Special Needs / Disabled

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Special Needs/Supplemental Needs Trusts

If a beneficiary is a recipient of certain government benefits, restrictions on how much assets that beneficiary can have in her or her name may apply. A direct inheritance could cause this beneficiary to lose his/her government benefits.

A special needs or supplemental needs trust can hold additional assets for the beneficiary while protecting the beneficiary’s rights to government benefits.

Special rules apply to how assets in a Special Needs/Supplemental Needs Trust can be used.  Most important, assets in these types of trusts cannot be used for care/services that the government benefits are supposed to cover.  The assets can be used to improve the quality of life of these beneficiaries.

Once a disabled individual reaches the age of 18, the age of majority, again the law recognizes this individual as an adult, regardless of the individual’s ability to care for themselves or manage his/her affairs.  A court appointed guardianship may be necessary in order to still be able to address and assist with the individual’s health concerns and assets.  This process is best started before the individual turns 18 to prevent any lapse in authority to care for the disabled individual.

There are 2 types of Supplemental needs trusts. A first party trust and a 3rd party trust.

A first party trust will receive assets the beneficiary themselves is entitled to. When the beneficiary’s assets are put in to this type of trust, the beneficiary will not lose their government benefits but if there are any assets left at the time of the beneficiary’s death, the government benefits will have to be paid back. This is also called a “pay back trust”.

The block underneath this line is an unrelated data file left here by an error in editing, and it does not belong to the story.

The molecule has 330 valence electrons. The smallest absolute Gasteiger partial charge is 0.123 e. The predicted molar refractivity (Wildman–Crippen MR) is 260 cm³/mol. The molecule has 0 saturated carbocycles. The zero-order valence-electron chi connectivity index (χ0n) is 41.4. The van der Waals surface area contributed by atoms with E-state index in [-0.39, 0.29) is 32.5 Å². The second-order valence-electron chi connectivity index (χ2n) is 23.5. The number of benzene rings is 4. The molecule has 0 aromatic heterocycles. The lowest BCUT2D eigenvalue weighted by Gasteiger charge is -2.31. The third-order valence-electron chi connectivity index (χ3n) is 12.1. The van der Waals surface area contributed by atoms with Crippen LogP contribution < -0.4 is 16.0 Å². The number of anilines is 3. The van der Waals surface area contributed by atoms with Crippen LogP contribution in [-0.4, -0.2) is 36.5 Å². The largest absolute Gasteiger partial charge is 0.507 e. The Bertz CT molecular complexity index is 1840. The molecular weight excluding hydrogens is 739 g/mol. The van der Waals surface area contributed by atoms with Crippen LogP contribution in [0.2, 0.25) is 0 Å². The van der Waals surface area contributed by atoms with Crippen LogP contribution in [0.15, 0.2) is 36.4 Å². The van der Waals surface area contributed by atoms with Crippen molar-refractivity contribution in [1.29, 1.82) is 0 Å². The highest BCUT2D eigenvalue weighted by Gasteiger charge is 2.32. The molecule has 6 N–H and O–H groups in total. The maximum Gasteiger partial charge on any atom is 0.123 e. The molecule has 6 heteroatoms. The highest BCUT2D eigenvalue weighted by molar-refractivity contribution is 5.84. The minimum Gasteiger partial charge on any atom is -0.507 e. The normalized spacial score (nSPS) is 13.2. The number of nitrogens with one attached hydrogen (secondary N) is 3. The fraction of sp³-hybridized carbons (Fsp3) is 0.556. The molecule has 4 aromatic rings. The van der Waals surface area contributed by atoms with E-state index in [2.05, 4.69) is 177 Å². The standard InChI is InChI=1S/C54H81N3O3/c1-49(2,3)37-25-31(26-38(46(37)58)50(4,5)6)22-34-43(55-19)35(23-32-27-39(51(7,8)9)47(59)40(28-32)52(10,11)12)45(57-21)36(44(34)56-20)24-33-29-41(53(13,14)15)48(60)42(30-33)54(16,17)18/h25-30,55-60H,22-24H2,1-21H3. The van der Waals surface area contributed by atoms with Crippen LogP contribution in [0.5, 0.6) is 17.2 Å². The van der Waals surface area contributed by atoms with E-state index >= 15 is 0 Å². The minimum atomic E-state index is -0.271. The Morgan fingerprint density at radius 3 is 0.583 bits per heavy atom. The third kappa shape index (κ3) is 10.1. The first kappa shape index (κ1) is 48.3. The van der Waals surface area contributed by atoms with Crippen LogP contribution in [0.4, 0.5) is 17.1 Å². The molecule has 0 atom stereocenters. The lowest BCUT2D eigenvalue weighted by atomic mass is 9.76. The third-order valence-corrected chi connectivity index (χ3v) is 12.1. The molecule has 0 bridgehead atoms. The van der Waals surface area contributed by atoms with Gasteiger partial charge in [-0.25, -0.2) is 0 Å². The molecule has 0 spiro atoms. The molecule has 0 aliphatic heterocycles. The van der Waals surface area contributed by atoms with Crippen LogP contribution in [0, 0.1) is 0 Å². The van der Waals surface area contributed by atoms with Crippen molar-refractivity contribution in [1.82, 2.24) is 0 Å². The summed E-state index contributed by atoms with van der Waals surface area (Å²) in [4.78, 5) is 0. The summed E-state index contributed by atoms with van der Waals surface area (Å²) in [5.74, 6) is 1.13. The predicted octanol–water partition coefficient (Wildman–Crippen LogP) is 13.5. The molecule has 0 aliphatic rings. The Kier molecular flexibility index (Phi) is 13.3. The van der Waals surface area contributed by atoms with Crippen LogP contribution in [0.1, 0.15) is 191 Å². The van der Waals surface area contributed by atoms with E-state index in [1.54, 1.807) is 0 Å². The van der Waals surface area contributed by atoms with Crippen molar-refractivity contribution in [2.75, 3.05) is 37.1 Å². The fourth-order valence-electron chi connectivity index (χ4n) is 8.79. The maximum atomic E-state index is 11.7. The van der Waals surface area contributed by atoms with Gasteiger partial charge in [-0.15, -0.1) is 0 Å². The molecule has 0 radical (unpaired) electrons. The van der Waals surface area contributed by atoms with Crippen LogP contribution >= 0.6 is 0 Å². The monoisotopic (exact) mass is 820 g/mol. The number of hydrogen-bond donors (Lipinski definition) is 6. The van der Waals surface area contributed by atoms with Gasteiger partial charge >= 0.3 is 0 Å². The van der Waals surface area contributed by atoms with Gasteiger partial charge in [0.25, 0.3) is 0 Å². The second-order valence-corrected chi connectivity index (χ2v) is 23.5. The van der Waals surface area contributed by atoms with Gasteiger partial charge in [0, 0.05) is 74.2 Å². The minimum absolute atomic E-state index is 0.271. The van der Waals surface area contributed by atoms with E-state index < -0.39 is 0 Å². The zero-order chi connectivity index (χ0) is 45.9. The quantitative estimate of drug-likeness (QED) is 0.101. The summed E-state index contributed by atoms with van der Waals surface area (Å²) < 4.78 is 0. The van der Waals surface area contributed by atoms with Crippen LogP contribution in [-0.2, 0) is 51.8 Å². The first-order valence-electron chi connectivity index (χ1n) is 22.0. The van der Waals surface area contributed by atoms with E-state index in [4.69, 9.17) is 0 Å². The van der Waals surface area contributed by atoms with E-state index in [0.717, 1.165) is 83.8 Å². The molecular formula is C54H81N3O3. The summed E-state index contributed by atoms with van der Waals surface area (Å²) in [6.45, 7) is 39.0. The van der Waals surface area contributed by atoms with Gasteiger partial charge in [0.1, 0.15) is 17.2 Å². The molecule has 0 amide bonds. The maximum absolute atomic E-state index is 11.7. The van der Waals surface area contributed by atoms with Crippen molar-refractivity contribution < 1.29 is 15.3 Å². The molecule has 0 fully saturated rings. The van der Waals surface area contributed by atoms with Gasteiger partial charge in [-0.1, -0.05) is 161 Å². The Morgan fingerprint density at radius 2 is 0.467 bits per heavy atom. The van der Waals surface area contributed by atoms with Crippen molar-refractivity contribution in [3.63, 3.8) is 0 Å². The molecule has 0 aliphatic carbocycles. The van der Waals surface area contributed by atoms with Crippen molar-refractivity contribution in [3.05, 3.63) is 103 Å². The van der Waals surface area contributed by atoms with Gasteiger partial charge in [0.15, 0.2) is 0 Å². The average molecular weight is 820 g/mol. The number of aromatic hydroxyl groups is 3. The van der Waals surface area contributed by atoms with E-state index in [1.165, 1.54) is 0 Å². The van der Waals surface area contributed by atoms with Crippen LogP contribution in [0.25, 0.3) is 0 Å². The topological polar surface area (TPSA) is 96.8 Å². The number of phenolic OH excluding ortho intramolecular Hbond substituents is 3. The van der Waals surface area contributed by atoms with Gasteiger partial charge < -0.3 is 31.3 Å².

A way to avoid a “pay back trust” is to create the second type of supplemental needs trust, the 3rd party supplemental needs trust.

A 3rd party supplemental needs trust receives assets owned by someone other than the beneficiary, i.e. a parent, sibling, friend, etc.
The Grantor, (the person who owns and is giving the assets) will create this trust. The 3rd party supplemental needs trust does not have to pay back any government benefits.

The 3rd party supplemental needs trust can distribute any remaining trust assets to any other beneficiary the Grantor wishes, after the supplemental needs beneficiary passes away.


There are 2 types of Medicaid that are generally used in Elder Law – Community Medicaid and Nursing Home Medicaid. Both have different rules and restrictions.

Community Medicaid is used when the applicant is able to stay at home but needs help

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Special Needs / Disabled

Dementia/Alzheimers Patients